Recently, I woke up in the back of an ambulance after a bad bicycle accident with an EMT sticking an IV in my arm. The first words out of my mouth weren’t “What happened?” or “Where am I?” Instead I said, “I have diabetes.”
This seemed like important information to share —and I assumed the information would get passed along to the emergency department doctors, the floor nurses, and so on.
But 30 minutes later, I was telling the ER doc stitching my nose back together that I had diabetes. That night, as a floor nurse took my vitals, I mentioned that I hadn’t checked my blood glucose in hours. “You have diabetes?” she asked incredulously.
This routine repeated itself in the operating room the next day. I was in the facility two days before someone finally checked my blood sugar.
You’d think this was an anomaly, but I had a similar experience when I had an emergency appendectomy at another hospital six months ago. No matter how often I brought it up, the diabetes thing kept getting forgotten. A few hours after the surgery, I was offered a carb-laden meal, including sweet tea. I had to remind them AGAIN that I was dependent on insulin AND had just gotten my appendix removed. I had my wife bring my insulin and blood glucose monitor with her to the hospital and I gave myself my injections the rest of the stay.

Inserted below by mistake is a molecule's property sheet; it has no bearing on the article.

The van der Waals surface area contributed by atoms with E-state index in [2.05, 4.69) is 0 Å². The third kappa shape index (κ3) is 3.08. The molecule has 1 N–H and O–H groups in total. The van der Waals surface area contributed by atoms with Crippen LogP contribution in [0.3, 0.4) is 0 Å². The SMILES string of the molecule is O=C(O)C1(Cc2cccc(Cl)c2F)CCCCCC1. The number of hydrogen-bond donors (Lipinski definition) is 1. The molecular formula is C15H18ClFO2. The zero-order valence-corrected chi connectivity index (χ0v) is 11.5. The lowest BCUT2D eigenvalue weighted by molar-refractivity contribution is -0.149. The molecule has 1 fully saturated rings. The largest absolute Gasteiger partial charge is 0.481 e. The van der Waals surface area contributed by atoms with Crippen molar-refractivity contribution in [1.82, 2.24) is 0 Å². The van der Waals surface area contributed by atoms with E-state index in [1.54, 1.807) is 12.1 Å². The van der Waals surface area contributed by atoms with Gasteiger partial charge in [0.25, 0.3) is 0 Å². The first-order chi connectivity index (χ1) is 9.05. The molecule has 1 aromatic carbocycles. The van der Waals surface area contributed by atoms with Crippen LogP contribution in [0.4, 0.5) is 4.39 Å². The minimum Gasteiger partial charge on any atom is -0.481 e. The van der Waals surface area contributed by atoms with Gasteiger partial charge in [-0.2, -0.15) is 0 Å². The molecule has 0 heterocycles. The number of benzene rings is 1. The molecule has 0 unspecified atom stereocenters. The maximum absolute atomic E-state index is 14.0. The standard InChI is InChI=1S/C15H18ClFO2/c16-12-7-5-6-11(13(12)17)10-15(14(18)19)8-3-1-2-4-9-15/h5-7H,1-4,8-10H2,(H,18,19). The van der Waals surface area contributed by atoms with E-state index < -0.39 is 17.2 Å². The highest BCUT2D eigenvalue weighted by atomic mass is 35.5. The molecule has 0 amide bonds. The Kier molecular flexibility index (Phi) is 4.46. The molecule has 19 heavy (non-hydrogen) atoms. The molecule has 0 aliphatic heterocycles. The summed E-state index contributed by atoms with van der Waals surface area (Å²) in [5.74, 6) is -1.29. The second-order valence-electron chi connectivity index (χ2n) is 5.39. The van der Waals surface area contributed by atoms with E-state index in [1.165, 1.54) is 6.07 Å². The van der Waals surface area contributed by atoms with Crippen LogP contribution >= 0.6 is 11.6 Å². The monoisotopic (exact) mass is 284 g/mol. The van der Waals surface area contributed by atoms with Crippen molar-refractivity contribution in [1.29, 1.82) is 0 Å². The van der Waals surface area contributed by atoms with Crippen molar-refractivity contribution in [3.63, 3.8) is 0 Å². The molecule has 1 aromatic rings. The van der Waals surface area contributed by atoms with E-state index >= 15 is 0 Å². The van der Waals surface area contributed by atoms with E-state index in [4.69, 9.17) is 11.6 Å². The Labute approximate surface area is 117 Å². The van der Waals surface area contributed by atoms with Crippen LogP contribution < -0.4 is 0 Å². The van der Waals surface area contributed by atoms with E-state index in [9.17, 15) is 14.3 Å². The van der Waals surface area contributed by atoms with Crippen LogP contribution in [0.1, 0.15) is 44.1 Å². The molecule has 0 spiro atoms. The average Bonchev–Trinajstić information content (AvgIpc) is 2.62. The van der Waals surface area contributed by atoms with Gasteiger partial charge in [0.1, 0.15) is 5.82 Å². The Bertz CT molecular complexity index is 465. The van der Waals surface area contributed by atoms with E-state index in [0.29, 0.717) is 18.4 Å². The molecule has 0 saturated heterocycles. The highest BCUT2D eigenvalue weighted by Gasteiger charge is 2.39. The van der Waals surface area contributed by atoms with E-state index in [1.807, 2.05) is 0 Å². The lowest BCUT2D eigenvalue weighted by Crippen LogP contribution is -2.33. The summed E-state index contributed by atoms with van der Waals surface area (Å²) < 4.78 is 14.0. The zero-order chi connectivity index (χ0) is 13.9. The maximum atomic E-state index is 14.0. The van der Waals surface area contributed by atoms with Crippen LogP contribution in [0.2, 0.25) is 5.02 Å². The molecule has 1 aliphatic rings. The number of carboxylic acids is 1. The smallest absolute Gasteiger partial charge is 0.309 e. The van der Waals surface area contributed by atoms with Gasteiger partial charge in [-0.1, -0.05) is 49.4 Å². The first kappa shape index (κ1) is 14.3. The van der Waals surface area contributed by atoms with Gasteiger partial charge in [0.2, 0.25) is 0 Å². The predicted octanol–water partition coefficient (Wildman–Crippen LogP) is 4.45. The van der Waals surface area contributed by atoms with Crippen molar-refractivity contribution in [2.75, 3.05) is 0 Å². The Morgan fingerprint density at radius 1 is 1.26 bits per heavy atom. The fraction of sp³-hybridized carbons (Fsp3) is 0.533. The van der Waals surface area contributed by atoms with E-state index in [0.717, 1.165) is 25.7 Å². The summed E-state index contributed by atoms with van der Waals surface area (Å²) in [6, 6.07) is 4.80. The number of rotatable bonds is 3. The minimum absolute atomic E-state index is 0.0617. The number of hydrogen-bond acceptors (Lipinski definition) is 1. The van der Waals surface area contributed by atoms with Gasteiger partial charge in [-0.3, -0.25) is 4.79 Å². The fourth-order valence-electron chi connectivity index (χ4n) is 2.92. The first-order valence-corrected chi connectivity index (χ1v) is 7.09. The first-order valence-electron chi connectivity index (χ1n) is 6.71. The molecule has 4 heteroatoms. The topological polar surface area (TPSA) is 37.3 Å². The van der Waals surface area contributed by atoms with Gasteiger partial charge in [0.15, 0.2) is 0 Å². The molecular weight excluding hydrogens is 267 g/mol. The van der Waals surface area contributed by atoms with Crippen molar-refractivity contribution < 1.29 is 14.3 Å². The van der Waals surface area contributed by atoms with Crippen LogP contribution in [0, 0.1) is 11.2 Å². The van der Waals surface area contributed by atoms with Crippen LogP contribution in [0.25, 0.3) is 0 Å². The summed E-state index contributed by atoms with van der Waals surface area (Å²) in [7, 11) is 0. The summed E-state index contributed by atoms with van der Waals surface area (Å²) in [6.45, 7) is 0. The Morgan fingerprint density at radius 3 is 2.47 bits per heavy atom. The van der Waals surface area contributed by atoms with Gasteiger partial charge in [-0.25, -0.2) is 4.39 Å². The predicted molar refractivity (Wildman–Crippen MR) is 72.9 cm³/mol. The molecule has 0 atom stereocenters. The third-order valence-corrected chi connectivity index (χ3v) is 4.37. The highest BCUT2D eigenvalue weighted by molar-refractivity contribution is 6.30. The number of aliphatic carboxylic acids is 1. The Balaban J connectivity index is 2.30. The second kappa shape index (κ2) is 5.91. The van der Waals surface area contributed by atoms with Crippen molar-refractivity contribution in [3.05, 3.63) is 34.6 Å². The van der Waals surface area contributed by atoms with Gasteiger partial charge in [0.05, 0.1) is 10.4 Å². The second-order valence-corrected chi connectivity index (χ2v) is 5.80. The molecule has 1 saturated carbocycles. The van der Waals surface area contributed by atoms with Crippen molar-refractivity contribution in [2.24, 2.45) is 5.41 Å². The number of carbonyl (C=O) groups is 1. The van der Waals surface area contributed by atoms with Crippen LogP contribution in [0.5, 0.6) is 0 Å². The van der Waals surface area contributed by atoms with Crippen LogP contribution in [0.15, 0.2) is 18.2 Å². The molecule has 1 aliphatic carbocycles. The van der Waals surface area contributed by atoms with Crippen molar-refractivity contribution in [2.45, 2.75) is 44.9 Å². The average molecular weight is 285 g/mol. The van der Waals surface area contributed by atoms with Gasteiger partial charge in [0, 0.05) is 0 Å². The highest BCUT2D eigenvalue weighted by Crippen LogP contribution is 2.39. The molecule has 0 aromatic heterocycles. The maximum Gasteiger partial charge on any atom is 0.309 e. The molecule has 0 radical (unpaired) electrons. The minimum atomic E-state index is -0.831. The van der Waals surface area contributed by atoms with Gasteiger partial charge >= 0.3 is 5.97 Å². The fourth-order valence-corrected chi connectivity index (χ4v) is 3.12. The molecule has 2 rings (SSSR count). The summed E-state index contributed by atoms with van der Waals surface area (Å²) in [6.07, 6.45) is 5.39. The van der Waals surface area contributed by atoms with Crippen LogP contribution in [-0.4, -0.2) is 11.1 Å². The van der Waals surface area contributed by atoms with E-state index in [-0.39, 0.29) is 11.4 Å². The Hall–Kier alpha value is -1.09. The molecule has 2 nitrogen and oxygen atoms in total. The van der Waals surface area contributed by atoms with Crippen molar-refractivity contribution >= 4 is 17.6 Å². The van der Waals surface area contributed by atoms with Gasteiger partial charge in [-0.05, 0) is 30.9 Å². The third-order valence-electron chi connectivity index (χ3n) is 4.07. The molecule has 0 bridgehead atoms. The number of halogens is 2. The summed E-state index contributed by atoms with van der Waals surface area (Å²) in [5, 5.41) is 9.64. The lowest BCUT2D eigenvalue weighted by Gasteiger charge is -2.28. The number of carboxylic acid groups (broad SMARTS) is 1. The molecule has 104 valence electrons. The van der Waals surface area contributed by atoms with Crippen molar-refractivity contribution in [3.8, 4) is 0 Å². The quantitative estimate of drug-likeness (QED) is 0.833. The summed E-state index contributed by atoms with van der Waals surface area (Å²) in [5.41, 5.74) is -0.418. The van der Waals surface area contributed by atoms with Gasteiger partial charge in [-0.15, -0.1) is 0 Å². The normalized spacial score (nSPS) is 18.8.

Neither of these facilities are bad hospitals. In fact, they are among the best in the Southeast. My treatment and outcome were excellent. Did I really need to be so vigilant about being my own advocate?
Smart patients advocate for themselves, and when they can’t, they have others do it for them. I’m lucky. In both of my recent hospital stays, family members helped inform my medical team. In my most recent hospitalization, my brother stayed with me in the emergency department; he wrote down details and asked questions while I drooled on the shiny floor. I heard him remind doctors and nurses several times that I had diabetes, among other important nuggets of info. My wife came the next day, and together they acted as my eyes and ears when I could not.
Who will be your patient advocate?
P.S. I’m ordering a medical ID bracelet or necklace so healthcare workers will know I have diabetes whether I can speak for myself or not.
Who do you rely on when you’re sick? Tell us in the comments below.
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